As part of the evidence he has submitted in his brief, Larry created a Tumblr with 325 citations from the Framers themselves showing that they had a very broad understanding of the word corruption. This will be the first time that a Tumblr has been submitted as evidence in a Supreme Court case.

Today at noon eastern, Larry and Senator Elizabeth Warren will have a livestreamed discussion about the Supreme Court case. The stream is on YouTube and the live chat will be held at the Constitutional Accountability Center. Please tune into the stream at noon eastern if you are interested in limiting the effect of money (ie corruption) on our elected officials. I certainly am.


The AVC Funnel

I did some digging on Monday as I was thinking about ten years of AVC. Here are some of the more interesting numbers I came across:

– The AVC community has donated $203,939 to DonorsChoose campaigns over the years. 1,322 folks from the AVC community have supported campaigns reaching 53,486 students.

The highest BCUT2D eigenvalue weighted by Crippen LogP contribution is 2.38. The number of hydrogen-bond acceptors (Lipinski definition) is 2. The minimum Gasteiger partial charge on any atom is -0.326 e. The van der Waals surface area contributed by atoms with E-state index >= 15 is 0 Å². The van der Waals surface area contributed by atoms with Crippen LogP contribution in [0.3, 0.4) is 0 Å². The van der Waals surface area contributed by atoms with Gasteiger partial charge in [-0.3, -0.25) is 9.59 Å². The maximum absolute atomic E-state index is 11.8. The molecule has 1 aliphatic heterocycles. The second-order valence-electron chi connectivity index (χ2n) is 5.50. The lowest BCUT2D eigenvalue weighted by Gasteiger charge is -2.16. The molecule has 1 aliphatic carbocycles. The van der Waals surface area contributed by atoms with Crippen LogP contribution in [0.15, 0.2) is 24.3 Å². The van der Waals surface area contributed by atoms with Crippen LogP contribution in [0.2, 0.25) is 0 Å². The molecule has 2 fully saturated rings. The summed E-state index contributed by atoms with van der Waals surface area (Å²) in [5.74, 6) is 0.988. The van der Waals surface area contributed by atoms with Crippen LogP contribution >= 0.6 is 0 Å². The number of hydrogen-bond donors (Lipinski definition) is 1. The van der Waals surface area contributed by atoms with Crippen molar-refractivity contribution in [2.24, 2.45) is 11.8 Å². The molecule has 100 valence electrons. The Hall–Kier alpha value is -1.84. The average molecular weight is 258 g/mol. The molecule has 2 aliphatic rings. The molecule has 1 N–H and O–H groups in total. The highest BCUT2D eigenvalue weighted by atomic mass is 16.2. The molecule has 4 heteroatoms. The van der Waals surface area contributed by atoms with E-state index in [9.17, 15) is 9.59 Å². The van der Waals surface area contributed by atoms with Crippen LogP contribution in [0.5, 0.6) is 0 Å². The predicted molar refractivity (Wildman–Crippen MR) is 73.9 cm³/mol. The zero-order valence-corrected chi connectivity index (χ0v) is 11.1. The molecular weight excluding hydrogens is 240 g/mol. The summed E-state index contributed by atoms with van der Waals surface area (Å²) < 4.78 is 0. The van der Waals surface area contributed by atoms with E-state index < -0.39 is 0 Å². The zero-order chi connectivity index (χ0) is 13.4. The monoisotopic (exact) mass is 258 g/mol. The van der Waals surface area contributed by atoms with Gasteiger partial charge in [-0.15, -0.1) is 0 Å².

– There were 6,232 posts on AVC in the first ten years. You will notice that is well north of 1 post per day. In the early days, AVC was like a tumblog, with short posts from me multiple times a day. That changed when Tumblr came along and I moved those kinds of posts to

– There have been 154,490 comments on AVC. 22,490 of them were on the TypePad comment system in the first four years (~5,500 per year) and 132,000 of them have been on disqus in the following six years (~22,000 per year).

– 8,916 people have left a comment on AVC via Disqus

– AVC has been visited 22,392,487 times in its first ten years according to TypePad.

– I put Google Analytics on AVC on or about Nov 10, 2005. In almost eight years that GA has been on AVC, there have been 16,965,651 visits by 9,481,697 unique visitors.

So here is the AVC funnel:

10mm people have stopped by, 10,000 leave a comment, and 1,300 contribute to DonorsChoose

That works for me. Thanks for stopping by everyone.


The Bronx Academy Of Software Engineering (BASE)